At the Forge - Checking Your HTML
The W3C validator is excellent, but it doesn't always catch everything, such as empty tags. For this, you might want to add to your arsenal, integrating the open-source Tidy library, which identifies and fixes badly written HTML. Tidy originally was written by Dave Raggett, one of the best-known developers from the early days of the Web; the project is now on SourceForge at tidy.sf.net.
To integrate Tidy checking into your Rails application, first install the library from SourceForge. Then, install the Ruby gem for Tidy integration:
sudo gem install tidy
Finally, download and install the Rails Tidy plugin:
cd vendor/plugins wget http://www.cosinux.org/~dam/projects/rails-tidy/rails_tidy-0.3.tar.bz2 tar -jxvf rails_tidy-0.3.tar.bz2
Now, modify test_helper to read:
ApplicationController.validators = [:w3c, :tidy]
With that in place, every request to your server now will be checked by both validators, rather than just one.
The Rails Tidy plugin can be useful beyond checking and validating to fix your HTML as it is sent from your server to the user's browser. Although I like this idea in theory, it seems fairly inefficient and slow to parse and rewrite every bit of HTML as it is sent. Plus, I feel that debugging Web applications (and CSS) is tough enough without having the HTML magically rewritten behind the scenes.
HTML has evolved quite a bit over the years, and getting your pages to contain valid HTML can be difficult to handle manually. For this reason, using automated checks and integrating those checks into a Web application's automated settings is a good way to ensure that your site is adhering to HTML standards as closely as possible. This not only gives you the greatest chance of having the site render similarly on different platforms, but it also even may boost your ranking in Google (an assertion I have seen mentioned in several places, but for which I obviously have no proof).
If you are using Ruby on Rails, you can validate your HTML easily from the start of your project. By doing so, you will make life easier for yourself down the line. Moreover, this is far easier than checking pages manually, and it ensures that even administrative and other hidden pages are validated.
The Web Developer plugin for Firefox, which has been an invaluable help in my work for several years, is at chrispederick.com/work/web-developer. It contains a link to the public W3C validator, allowing you to check the page that your browser currently is viewing.
Some examples of valid HTML (and XHTML) document declarations are at htmlhelp.com/tools/validator/doctype.html.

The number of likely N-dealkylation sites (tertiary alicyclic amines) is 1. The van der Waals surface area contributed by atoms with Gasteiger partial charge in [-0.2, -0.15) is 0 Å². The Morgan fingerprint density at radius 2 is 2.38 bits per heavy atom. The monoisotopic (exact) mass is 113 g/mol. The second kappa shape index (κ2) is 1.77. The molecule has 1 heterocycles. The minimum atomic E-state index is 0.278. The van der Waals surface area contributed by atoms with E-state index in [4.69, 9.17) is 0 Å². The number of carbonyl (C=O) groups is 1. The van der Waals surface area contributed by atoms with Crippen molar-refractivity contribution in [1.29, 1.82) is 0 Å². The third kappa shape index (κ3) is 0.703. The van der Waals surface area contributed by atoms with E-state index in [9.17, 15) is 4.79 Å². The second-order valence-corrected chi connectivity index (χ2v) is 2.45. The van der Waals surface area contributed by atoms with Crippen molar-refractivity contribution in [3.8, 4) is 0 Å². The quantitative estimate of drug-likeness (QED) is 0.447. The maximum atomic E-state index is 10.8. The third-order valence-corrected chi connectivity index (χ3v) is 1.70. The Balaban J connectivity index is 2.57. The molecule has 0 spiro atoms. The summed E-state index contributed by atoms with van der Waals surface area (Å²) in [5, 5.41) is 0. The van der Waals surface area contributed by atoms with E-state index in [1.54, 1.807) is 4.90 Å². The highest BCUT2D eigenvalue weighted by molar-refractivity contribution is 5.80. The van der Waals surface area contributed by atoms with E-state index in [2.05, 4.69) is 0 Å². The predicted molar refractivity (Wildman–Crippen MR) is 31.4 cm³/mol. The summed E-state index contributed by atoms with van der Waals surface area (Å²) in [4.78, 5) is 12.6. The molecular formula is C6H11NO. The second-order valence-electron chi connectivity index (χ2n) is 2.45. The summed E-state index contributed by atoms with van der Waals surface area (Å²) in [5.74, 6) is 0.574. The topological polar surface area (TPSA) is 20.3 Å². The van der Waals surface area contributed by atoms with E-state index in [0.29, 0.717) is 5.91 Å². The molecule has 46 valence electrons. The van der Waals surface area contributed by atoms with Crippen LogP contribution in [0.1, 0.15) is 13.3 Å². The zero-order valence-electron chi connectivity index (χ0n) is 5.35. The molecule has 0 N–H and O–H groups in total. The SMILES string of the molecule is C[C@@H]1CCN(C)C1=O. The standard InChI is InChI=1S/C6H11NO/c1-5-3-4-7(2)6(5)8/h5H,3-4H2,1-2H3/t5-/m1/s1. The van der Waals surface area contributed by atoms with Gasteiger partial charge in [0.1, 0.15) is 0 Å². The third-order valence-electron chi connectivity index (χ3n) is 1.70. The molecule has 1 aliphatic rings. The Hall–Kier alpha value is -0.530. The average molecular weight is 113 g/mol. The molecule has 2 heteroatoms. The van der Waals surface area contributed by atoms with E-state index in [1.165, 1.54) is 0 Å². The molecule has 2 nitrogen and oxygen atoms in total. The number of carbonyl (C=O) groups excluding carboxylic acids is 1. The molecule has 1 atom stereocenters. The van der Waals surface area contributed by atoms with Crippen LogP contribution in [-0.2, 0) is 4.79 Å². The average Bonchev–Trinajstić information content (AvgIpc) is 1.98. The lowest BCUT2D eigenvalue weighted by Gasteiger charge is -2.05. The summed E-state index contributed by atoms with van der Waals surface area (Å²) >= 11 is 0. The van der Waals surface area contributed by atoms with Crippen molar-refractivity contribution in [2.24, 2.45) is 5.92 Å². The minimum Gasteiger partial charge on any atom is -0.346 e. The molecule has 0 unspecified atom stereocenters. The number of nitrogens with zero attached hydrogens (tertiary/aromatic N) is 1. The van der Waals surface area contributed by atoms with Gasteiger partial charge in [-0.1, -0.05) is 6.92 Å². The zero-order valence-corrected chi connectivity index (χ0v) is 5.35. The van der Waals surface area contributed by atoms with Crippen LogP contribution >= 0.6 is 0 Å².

The home page for the Tidy library is at tidy.sf.net. The home page for the Tidy gem for Ruby is rubyforge.org/projects/tidy. The home page for the Rails Tidy plugin is at www.cosinux.org/~dam/projects/rails-tidy/doc.
The html-test plugin for Ruby on Rails is at github.com/Empact/html_test/tree/master. This project at Github has some documentation, as well as the code itself.
Finally, the book Advanced Rails Recipes, edited by Mike Clark and published by the Pragmatic Programmers, has a short recipe (#57) by Peter Marklund describing the use of HTML validation from within Rails automated testing. I generally have found this book to be an excellent source of inspiration, along with informing me of many plugins and gems that I had not yet discovered.
Reuven M. Lerner, a longtime Web/database developer and consultant, is a PhD candidate in learning sciences at Northwestern University, studying on-line learning communities. He recently returned (with his wife and three children) to their home in Modi'in, Israel, after four years in the Chicago area.
Pick up any e-commerce web or mobile app today, and you’ll be holding a mashup of interconnected applications and services from a variety of different providers. For instance, when you connect to Amazon’s e-commerce app, cookies, tags and pixels that are monitored by solutions like Exact Target, BazaarVoice, Bing, Shopzilla, Liveramp and Google Tag Manager track every action you take. You’re presented with special offers and coupons based on your viewing and buying patterns. If you find something you want for your birthday, a third party manages your wish list, which you can share through multiple social- media outlets or email to a friend. When you select something to buy, you find yourself presented with similar items as kind suggestions. And when you finally check out, you’re offered the ability to pay with promo codes, gifts cards, PayPal or a variety of credit cards.Get the Guide
- An Introduction to Tabled Logic Programming with Picat
- Ubuntu MATE, Not Just a Whim
- Build Your Own Raspberry Pi Camera
- Nasdaq Selects Drupal 8
- Non-Linux FOSS: Screenshotting for Fun and Profit!
- Secure Desktops with Qubes: Compartmentalization
- Canonical Ltd.'s Ubuntu Core
- A New Mental Model for Computers and Networks
- Getting a Windows Refund in California Small Claims Court
- The Peculiar Case of Email in the Cloud